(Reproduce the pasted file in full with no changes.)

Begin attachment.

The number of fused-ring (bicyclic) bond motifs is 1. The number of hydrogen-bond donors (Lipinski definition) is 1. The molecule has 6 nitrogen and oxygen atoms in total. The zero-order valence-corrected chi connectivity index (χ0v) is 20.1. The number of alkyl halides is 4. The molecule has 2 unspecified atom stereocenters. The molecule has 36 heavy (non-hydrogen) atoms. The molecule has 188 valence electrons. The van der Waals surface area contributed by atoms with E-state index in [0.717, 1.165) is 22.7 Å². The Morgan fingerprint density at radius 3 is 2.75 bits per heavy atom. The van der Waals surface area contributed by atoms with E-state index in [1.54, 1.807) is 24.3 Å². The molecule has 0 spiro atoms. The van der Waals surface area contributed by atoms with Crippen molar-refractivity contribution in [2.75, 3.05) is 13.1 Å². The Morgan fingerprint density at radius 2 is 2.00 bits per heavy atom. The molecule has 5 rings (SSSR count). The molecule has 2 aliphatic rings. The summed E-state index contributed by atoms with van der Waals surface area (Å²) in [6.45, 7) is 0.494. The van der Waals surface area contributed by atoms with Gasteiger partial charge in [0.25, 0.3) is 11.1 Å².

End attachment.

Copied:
The number of fused-ring (bicyclic) bond motifs is 1. The number of hydrogen-bond donors (Lipinski definition) is 1. The molecule has 6 nitrogen and oxygen atoms in total. The zero-order valence-corrected chi connectivity index (χ0v) is 20.1. The number of alkyl halides is 4. The molecule has 2 unspecified atom stereocenters. The molecule has 36 heavy (non-hydrogen) atoms. The molecule has 188 valence electrons. The van der Waals surface area contributed by atoms with E-state index in [0.717, 1.165) is 22.7 Å². The Morgan fingerprint density at radius 3 is 2.75 bits per heavy atom. The van der Waals surface area contributed by atoms with E-state index in [1.54, 1.807) is 24.3 Å². The molecule has 0 spiro atoms. The van der Waals surface area contributed by atoms with Crippen molar-refractivity contribution in [2.75, 3.05) is 13.1 Å². The Morgan fingerprint density at radius 2 is 2.00 bits per heavy atom. The molecule has 5 rings (SSSR count). The molecule has 2 aliphatic rings. The summed E-state index contributed by atoms with van der Waals surface area (Å²) in [6.45, 7) is 0.494. The van der Waals surface area contributed by atoms with Gasteiger partial charge in [0.25, 0.3) is 11.1 Å².